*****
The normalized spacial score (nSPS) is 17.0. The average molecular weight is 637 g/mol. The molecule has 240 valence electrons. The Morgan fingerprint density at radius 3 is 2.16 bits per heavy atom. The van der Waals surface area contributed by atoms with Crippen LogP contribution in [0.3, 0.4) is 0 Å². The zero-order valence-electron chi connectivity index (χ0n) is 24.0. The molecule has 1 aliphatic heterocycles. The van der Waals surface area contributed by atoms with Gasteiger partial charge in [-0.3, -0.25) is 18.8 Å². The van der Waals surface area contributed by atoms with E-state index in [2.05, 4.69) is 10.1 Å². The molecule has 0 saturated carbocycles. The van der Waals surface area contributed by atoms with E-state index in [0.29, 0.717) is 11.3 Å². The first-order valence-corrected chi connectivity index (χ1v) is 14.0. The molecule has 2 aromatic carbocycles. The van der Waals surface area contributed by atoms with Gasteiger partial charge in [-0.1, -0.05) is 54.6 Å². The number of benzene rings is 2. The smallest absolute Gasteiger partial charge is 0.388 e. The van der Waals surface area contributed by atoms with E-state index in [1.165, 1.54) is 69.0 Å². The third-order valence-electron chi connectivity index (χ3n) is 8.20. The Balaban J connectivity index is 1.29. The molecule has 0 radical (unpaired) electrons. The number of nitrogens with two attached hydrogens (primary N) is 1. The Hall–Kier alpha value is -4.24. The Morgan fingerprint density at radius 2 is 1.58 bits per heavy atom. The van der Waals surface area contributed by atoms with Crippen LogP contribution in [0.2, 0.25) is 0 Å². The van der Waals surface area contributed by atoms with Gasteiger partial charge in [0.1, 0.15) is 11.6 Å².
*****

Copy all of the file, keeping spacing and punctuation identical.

The normalized spacial score (nSPS) is 17.0. The average molecular weight is 637 g/mol. The molecule has 240 valence electrons. The Morgan fingerprint density at radius 3 is 2.16 bits per heavy atom. The van der Waals surface area contributed by atoms with Crippen LogP contribution in [0.3, 0.4) is 0 Å². The zero-order valence-electron chi connectivity index (χ0n) is 24.0. The molecule has 1 aliphatic heterocycles. The van der Waals surface area contributed by atoms with Gasteiger partial charge in [-0.3, -0.25) is 18.8 Å². The van der Waals surface area contributed by atoms with E-state index in [2.05, 4.69) is 10.1 Å². The molecule has 0 saturated carbocycles. The van der Waals surface area contributed by atoms with E-state index in [0.29, 0.717) is 11.3 Å². The first-order valence-corrected chi connectivity index (χ1v) is 14.0. The molecule has 2 aromatic carbocycles. The van der Waals surface area contributed by atoms with Gasteiger partial charge in [-0.1, -0.05) is 54.6 Å². The number of benzene rings is 2. The smallest absolute Gasteiger partial charge is 0.388 e. The van der Waals surface area contributed by atoms with E-state index in [1.165, 1.54) is 69.0 Å². The third-order valence-electron chi connectivity index (χ3n) is 8.20. The Balaban J connectivity index is 1.29. The molecule has 0 radical (unpaired) electrons. The number of nitrogens with two attached hydrogens (primary N) is 1. The Hall–Kier alpha value is -4.24. The Morgan fingerprint density at radius 2 is 1.58 bits per heavy atom. The van der Waals surface area contributed by atoms with Crippen LogP contribution in [0.2, 0.25) is 0 Å². The van der Waals surface area contributed by atoms with Gasteiger partial charge in [0.1, 0.15) is 11.6 Å².